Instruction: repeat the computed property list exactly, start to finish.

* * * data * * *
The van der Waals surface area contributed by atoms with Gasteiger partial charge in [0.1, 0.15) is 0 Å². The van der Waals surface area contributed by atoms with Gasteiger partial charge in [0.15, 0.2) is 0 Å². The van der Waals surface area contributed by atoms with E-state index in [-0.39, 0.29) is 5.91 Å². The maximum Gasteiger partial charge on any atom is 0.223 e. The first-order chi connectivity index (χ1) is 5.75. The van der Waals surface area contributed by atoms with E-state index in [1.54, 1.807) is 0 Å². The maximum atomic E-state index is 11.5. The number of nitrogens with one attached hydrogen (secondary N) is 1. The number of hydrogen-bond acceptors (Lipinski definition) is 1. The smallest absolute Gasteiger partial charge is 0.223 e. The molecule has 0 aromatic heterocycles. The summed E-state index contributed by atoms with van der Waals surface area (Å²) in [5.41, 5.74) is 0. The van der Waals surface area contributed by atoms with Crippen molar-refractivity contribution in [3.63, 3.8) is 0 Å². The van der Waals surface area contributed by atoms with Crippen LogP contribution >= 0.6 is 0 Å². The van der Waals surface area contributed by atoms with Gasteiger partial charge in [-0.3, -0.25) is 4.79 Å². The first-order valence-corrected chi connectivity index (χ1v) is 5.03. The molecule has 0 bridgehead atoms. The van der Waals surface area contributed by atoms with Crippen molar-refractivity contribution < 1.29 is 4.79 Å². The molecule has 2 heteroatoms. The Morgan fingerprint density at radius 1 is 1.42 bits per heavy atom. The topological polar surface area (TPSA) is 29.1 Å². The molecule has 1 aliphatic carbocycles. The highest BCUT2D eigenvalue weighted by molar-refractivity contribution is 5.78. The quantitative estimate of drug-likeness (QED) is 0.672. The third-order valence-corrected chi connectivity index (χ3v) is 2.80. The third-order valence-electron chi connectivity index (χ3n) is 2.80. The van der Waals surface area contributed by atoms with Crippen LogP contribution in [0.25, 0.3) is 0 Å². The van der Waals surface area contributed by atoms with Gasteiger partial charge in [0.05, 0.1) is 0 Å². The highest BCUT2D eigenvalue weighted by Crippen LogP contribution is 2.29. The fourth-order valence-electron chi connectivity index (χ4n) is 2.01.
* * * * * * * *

The van der Waals surface area contributed by atoms with Gasteiger partial charge in [0.1, 0.15) is 0 Å². The van der Waals surface area contributed by atoms with Gasteiger partial charge in [0.15, 0.2) is 0 Å². The van der Waals surface area contributed by atoms with E-state index in [-0.39, 0.29) is 5.91 Å². The maximum Gasteiger partial charge on any atom is 0.223 e. The first-order chi connectivity index (χ1) is 5.75. The van der Waals surface area contributed by atoms with E-state index in [1.54, 1.807) is 0 Å². The maximum atomic E-state index is 11.5. The number of nitrogens with one attached hydrogen (secondary N) is 1. The number of hydrogen-bond acceptors (Lipinski definition) is 1. The smallest absolute Gasteiger partial charge is 0.223 e. The molecule has 0 aromatic heterocycles. The summed E-state index contributed by atoms with van der Waals surface area (Å²) in [5.41, 5.74) is 0. The van der Waals surface area contributed by atoms with Crippen molar-refractivity contribution in [3.63, 3.8) is 0 Å². The van der Waals surface area contributed by atoms with Crippen LogP contribution >= 0.6 is 0 Å². The van der Waals surface area contributed by atoms with Gasteiger partial charge in [-0.3, -0.25) is 4.79 Å². The first-order valence-corrected chi connectivity index (χ1v) is 5.03. The molecule has 0 bridgehead atoms. The van der Waals surface area contributed by atoms with Crippen molar-refractivity contribution < 1.29 is 4.79 Å². The molecule has 2 heteroatoms. The Morgan fingerprint density at radius 1 is 1.42 bits per heavy atom. The topological polar surface area (TPSA) is 29.1 Å². The molecule has 1 aliphatic carbocycles. The highest BCUT2D eigenvalue weighted by molar-refractivity contribution is 5.78. The quantitative estimate of drug-likeness (QED) is 0.672. The third-order valence-corrected chi connectivity index (χ3v) is 2.80. The third-order valence-electron chi connectivity index (χ3n) is 2.80. The van der Waals surface area contributed by atoms with Crippen LogP contribution in [0.25, 0.3) is 0 Å². The van der Waals surface area contributed by atoms with Gasteiger partial charge in [0.05, 0.1) is 0 Å². The highest BCUT2D eigenvalue weighted by Crippen LogP contribution is 2.29. The fourth-order valence-electron chi connectivity index (χ4n) is 2.01.